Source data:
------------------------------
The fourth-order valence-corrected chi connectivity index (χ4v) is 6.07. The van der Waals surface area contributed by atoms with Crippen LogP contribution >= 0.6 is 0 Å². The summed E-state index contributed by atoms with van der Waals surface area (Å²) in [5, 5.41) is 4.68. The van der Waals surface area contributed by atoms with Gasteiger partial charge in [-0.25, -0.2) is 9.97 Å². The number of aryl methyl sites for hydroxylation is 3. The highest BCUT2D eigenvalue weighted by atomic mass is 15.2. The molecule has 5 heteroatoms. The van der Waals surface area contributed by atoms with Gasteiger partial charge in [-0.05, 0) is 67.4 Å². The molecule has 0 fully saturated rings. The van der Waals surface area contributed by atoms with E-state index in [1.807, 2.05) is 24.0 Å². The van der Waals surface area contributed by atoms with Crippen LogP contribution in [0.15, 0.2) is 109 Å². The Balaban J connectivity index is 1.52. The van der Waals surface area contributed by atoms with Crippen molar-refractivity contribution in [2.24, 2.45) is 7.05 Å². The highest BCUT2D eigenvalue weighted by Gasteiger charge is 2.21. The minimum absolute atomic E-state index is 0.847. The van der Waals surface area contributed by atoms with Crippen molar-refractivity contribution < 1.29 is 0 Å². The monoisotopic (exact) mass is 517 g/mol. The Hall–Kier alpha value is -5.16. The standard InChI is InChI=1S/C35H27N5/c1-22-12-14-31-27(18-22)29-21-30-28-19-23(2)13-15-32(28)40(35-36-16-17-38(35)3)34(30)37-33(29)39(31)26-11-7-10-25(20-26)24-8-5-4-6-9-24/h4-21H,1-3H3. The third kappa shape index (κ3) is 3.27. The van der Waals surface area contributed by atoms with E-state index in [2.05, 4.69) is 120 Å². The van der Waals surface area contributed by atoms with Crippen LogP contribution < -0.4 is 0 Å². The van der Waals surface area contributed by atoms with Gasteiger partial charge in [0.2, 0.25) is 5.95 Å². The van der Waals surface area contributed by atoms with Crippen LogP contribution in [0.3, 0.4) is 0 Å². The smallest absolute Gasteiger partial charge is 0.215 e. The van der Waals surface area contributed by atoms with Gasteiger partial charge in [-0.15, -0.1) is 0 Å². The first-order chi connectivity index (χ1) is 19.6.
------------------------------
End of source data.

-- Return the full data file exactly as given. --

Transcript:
The fourth-order valence-corrected chi connectivity index (χ4v) is 6.07. The van der Waals surface area contributed by atoms with Crippen LogP contribution >= 0.6 is 0 Å². The summed E-state index contributed by atoms with van der Waals surface area (Å²) in [5, 5.41) is 4.68. The van der Waals surface area contributed by atoms with Gasteiger partial charge in [-0.25, -0.2) is 9.97 Å². The number of aryl methyl sites for hydroxylation is 3. The highest BCUT2D eigenvalue weighted by atomic mass is 15.2. The molecule has 5 heteroatoms. The van der Waals surface area contributed by atoms with Gasteiger partial charge in [-0.05, 0) is 67.4 Å². The molecule has 0 fully saturated rings. The van der Waals surface area contributed by atoms with E-state index in [1.807, 2.05) is 24.0 Å². The van der Waals surface area contributed by atoms with Crippen LogP contribution in [0.15, 0.2) is 109 Å². The Balaban J connectivity index is 1.52. The van der Waals surface area contributed by atoms with Crippen molar-refractivity contribution in [2.24, 2.45) is 7.05 Å². The highest BCUT2D eigenvalue weighted by Gasteiger charge is 2.21. The minimum absolute atomic E-state index is 0.847. The van der Waals surface area contributed by atoms with Crippen molar-refractivity contribution < 1.29 is 0 Å². The monoisotopic (exact) mass is 517 g/mol. The Hall–Kier alpha value is -5.16. The standard InChI is InChI=1S/C35H27N5/c1-22-12-14-31-27(18-22)29-21-30-28-19-23(2)13-15-32(28)40(35-36-16-17-38(35)3)34(30)37-33(29)39(31)26-11-7-10-25(20-26)24-8-5-4-6-9-24/h4-21H,1-3H3. The third kappa shape index (κ3) is 3.27. The van der Waals surface area contributed by atoms with E-state index in [2.05, 4.69) is 120 Å². The van der Waals surface area contributed by atoms with Crippen LogP contribution < -0.4 is 0 Å². The van der Waals surface area contributed by atoms with Gasteiger partial charge in [0.2, 0.25) is 5.95 Å². The van der Waals surface area contributed by atoms with Crippen LogP contribution in [0.3, 0.4) is 0 Å². The smallest absolute Gasteiger partial charge is 0.215 e. The van der Waals surface area contributed by atoms with Gasteiger partial charge in [-0.15, -0.1) is 0 Å². The first-order chi connectivity index (χ1) is 19.6.